My friend Jared W. Smith recently sent me a link to and asked for my thoughts on an article on TechCrunch by Sarah Perez, “The Best Platform for Online Discussion Doesn’t Exist Yet.”
Ms. Perez laments the current state of online comments and discussion, saying that TechCrunch has been missing the “sense of community that blog comments once provided.” Hence their switch to Livefyre. “But there’s no system alive that can bring that [sense of community] back, because that era of the web is over. And it has been for a long, long time.”
Tired of short comments and noise, she wishes that more people would take the time to read an article and comment in long form. The proposed solution is some sort of system that tells you whose opinion’s carry more weight. Ms. Perez criticizes commenting systems for “competing on features” like crowdsourced anti-spam techniques because they don’t “really improve the nature of online discussion.”
“The real change that commenting sections need, both here on TechCrunch and elsewhere on the web, isn’t ripping out one old, outdated technology and replacing it with another,” she concludes. “We’re ready for a radical overhaul that reflects how people are communicating and sharing information today; one that shows which comments or shares have resonated and why, and one that understands who deserves to be heard.” Read her full article for all of the context.
I definitely believe there is an issue when it comes to noise. How big of an issue it is depends on you personally. Most of the time when I see someone comment on something that requires expertise to comment, I believe that the commenter isn’t actually qualified to comment. As Nas once said, a caterpillar can’t relate to what an eagle envisions. But you have a lot of caterpillars commenting on eagles.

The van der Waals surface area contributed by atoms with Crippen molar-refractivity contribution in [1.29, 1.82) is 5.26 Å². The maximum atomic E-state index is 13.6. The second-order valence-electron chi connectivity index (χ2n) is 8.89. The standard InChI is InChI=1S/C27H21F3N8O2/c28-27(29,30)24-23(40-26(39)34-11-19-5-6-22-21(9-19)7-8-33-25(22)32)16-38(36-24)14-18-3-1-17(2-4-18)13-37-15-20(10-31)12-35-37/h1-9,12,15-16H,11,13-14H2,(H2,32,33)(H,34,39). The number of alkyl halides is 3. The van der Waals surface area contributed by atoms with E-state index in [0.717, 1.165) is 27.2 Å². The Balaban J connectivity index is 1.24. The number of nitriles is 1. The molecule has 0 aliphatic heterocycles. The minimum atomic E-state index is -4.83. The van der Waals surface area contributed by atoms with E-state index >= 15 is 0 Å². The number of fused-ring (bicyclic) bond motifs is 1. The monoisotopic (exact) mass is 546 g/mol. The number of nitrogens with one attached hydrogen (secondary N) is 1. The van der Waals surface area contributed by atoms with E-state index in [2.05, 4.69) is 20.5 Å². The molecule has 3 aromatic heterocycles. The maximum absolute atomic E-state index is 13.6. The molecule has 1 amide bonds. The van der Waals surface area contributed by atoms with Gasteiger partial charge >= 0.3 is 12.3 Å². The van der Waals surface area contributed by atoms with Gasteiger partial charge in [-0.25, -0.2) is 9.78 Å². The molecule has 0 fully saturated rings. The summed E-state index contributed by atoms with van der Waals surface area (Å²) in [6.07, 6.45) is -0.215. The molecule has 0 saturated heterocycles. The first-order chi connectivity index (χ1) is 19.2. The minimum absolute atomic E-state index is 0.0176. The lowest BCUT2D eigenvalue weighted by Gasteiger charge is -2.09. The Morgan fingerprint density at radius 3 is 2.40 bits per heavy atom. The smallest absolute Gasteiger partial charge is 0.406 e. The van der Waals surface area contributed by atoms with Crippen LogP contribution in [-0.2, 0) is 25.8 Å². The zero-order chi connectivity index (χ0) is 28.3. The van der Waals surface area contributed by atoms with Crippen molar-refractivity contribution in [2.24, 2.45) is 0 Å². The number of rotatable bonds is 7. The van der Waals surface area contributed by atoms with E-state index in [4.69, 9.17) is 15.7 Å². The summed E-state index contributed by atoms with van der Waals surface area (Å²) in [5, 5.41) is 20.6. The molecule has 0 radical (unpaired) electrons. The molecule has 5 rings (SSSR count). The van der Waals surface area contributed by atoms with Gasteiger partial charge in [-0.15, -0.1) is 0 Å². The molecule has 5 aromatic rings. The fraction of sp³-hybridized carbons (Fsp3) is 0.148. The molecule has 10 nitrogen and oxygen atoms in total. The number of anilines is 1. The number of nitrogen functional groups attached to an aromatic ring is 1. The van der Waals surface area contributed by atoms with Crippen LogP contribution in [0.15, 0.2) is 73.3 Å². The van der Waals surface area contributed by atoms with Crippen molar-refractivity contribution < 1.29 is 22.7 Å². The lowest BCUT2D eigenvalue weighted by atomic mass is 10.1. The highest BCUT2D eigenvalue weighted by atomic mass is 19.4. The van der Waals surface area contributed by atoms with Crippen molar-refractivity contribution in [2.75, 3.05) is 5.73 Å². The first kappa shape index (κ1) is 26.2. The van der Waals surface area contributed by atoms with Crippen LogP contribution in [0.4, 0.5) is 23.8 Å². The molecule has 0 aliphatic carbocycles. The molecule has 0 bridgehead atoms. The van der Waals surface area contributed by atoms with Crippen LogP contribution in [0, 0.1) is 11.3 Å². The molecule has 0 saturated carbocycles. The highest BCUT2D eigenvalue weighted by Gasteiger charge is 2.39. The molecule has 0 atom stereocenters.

I disagree with it being a platform problem, though. It’s a people problem. Platforms have limits. The best that you’re looking at, speaking of highlighting quality comments as Ms. Perez describes, is some sort of reputation system that is either site-based or is decided by various data point or a mix of both. It’s a feature and features are where discussion platforms evolve. That’s nothing really revolutionary. We’ve seen systems like that and they have flaws.
Instead, this is a people problem. The world is populated with people who believe anything, who feel they are entitled to comment on anything, who retweet anything that sounds like it is worthwhile and who spread messages that are written by poorly qualified individuals.
How do you beat the people problem? On a truly large scale (larger than TechCrunch), who knows? Think about the discourse regarding the government and law. What can you really do without people yelling that you are censoring them or public advocacy groups accusing you of bias? “You’re only listening to those people! What about these?” But, on a small scale, you fight for it.
“Sense of community” isn’t the platform you choose, it’s the people you choose to associate with and what you do to make it happen. You want long comments? You want credible discourse? You don’t expect it will simply happen in front of you like magic. You fight for it. You moderate and delete that which doesn’t fit. You make some people mad, you make them complain online for deleting their comments and blocking them. You say, “I don’t want that traffic.” You focus and admit that you don’t cater to everyone and then you vigorously go after your audience. Online community is about culture.
You dedicate resources (money) to actual community management and moderation, not just surface stuff. You have to pair people with tools. Tools get us some of the way there, people drive home the nuances and the details where community is really made. People who constantly curate, spotlight, moderate, delete and ban in order to cultivate the right environment. Moderation is essential. A great sense of community doesn’t happen by itself. It takes hard work and must be defended constantly.